The Minnesota Legislature passed the Omnibus Tax Bill on May 20, 2013, and Governor Dayton signed it into law on May 23, 2013. The tax bill significantly affects taxpayers and their estates by enacting a gift tax and amending the estate tax and income tax.
Among the most significant elements of the Omnibus Tax Bill is the reintroduction of a Minnesota gift tax 34 years after the prior gift tax was repealed. The tax, which becomes effective for gifts made after June 30, 2013, will apply to all gifts made by Minnesota residents and to nonresidents’ gifts of Minnesota real estate and tangible personal property customarily kept in Minnesota. While the federal lifetime exemption for gifts is currently $5,250,000 (adjusted for inflation), the Minnesota lifetime exemption is $1,000,000 (and not adjusted for inflation). Gifts in excess of the $1,000,000 lifetime exemption will be subject to a flat 10 percent tax. The Minnesota gift tax incorporates the federal annual exclusion from gifts (currently $14,000 per donee) and the generally unlimited deductions for gifts to a U.S. citizen-spouse or qualified charities.
Given that this new tax becomes effective on July 1, 2013, we encourage you to contact your advisors as soon as possible if you have been contemplating making substantial gifts. We anticipate that gifting to avoid the imposition of the new Minnesota gift tax will be of particular interest to individuals who have not yet taken full advantage of their $5,250,000 federal gift tax exemption.
The Omnibus Tax Bill revised the Minnesota estate tax to correspond to the addition of the Minnesota gift tax. Now, if the sum of a decedent's estate and his or her taxable gifts exceeds $1,000,000, a Minnesota estate tax return must be filed and gifts in excess of the annual exclusion made within three years of a decedent's death will be added to his or her estate for Minnesota estate tax purposes.
The Omnibus Tax Bill also expands the reach of the Minnesota estate tax to include certain assets held by nonresidents. The tax bill provides that Minnesota estate tax will now be imposed upon nonresidents who own interests in "pass-through" entities to the extent that those pass-through entities hold real or personal property located in Minnesota at the time of the decedent's death. Pass-through entities are defined to include S corporations, partnerships and other entities taxed as partnerships (including LLCs), single member LLCs, and trusts that are includable in the decedent's taxable estate.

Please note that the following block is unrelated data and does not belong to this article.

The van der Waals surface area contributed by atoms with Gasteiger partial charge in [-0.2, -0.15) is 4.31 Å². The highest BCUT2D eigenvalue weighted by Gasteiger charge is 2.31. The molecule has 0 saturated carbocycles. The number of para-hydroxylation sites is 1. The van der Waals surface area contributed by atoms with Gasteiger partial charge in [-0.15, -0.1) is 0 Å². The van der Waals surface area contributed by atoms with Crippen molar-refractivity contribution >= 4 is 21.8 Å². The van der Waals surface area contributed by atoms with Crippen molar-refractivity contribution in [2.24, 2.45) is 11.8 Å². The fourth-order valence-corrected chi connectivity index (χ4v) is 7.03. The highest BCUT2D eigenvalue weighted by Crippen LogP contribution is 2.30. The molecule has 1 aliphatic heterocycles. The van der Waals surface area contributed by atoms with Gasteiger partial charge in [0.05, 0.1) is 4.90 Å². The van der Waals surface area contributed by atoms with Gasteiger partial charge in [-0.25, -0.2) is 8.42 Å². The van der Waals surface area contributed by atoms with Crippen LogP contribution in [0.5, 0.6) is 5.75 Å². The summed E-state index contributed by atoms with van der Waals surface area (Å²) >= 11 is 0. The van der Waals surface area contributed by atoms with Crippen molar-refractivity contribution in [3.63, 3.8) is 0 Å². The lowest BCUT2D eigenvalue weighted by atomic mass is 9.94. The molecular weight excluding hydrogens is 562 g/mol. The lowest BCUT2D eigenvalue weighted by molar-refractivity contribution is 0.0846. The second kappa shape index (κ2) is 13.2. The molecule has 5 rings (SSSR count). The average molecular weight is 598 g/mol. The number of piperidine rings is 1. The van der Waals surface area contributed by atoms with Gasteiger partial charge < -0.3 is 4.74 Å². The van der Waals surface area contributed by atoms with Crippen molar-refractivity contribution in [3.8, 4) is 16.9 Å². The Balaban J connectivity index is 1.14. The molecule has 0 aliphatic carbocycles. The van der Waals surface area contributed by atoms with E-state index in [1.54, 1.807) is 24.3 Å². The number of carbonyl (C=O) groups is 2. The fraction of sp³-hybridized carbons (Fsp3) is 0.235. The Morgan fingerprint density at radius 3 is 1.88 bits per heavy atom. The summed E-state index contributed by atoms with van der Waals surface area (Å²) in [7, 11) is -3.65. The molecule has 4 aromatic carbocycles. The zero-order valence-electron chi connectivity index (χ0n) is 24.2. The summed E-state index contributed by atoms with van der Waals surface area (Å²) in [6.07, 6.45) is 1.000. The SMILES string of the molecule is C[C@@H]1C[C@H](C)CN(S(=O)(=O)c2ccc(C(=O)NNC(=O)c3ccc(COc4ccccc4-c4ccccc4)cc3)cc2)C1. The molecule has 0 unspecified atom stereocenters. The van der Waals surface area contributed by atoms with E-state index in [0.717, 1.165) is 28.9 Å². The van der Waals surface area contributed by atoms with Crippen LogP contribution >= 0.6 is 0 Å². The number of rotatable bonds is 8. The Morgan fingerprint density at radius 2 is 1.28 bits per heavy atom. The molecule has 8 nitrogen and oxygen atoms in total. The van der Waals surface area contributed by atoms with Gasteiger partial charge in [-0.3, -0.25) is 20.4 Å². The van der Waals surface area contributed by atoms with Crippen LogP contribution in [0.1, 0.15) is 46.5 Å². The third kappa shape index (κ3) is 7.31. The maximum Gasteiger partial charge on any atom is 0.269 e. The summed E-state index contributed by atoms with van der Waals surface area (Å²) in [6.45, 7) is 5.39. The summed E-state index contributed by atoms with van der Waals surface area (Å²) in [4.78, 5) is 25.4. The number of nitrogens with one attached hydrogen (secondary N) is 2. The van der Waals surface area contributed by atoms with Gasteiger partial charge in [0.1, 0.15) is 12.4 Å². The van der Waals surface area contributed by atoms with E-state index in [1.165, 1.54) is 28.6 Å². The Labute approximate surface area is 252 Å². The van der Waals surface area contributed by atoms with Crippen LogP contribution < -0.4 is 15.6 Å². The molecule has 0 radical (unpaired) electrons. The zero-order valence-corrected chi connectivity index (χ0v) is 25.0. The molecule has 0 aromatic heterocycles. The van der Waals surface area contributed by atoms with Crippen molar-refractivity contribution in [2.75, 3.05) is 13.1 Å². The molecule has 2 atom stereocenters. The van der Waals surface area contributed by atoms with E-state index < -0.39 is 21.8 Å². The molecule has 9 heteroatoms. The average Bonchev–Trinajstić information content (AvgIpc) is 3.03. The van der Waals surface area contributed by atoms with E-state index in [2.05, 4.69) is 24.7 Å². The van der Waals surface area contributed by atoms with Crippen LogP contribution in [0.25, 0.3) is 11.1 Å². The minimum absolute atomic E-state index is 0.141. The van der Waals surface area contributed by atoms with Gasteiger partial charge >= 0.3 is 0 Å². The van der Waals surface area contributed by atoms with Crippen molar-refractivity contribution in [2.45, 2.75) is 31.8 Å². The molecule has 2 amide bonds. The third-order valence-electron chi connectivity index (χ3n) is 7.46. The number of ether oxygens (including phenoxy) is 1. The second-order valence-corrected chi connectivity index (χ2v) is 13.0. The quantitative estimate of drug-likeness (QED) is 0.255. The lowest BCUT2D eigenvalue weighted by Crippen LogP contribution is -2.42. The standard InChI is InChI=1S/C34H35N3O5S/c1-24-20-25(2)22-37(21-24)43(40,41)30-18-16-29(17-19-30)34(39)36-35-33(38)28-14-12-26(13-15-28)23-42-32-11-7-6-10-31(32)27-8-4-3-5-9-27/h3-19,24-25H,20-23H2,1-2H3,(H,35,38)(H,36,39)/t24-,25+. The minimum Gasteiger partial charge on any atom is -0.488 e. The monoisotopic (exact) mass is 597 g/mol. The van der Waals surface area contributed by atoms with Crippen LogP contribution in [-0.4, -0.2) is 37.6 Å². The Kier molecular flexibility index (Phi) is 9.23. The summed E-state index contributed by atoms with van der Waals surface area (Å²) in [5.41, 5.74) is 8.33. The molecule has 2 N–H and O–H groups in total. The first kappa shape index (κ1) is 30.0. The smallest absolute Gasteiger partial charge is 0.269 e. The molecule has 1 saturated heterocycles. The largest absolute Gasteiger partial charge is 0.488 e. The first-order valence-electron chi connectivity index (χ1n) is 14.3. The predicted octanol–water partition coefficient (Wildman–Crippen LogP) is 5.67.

This new law is effective for decedents who die on or after January 1, 2013. This statute is potentially far-reaching and the mechanics of the tax calculation are unclear because the Department of Revenue has provided minimal guidance regarding the administration of the tax. However, if you are a nonresident who has interests in an S corporation, LLC, or trust that holds Minnesota real estate or personal property, we suggest that you consult legal or tax advisors regarding how this law may affect the taxation of your estate.
Effective for tax years beginning on or after January 1, 2013, the Omnibus Tax Bill adds a new fourth tier income tax bracket. A new 9.85 percent income tax bracket will apply to single filers with taxable income in excess of $150,000 and married joint filers with taxable income in excess of $250,000. The new 9.85 percent income tax bracket will also be applied to trusts and estates with taxable income in excess of $125,000.
One closely watched income tax proposal did not survive the legislative session: the proposed “snowbird tax,” which would impose Minnesota income tax on nonresidents who spend at least 60 days in Minnesota (as opposed to the current 183 day measurement), was not included in the final Omnibus Tax Bill.
The U.S. Treasury Department requires us to advise you that this written advice is not intended or written by our firm to be used, and cannot be used by any taxpayer, for the purpose of avoiding any penalties that may be imposed under the Internal Revenue Code. Written advice from our firm relating to federal tax matters may not, without our express written consent, be used in promoting, marketing or recommending any entity, investment plan or arrangement to any taxpayer, other than the recipient of the written advice.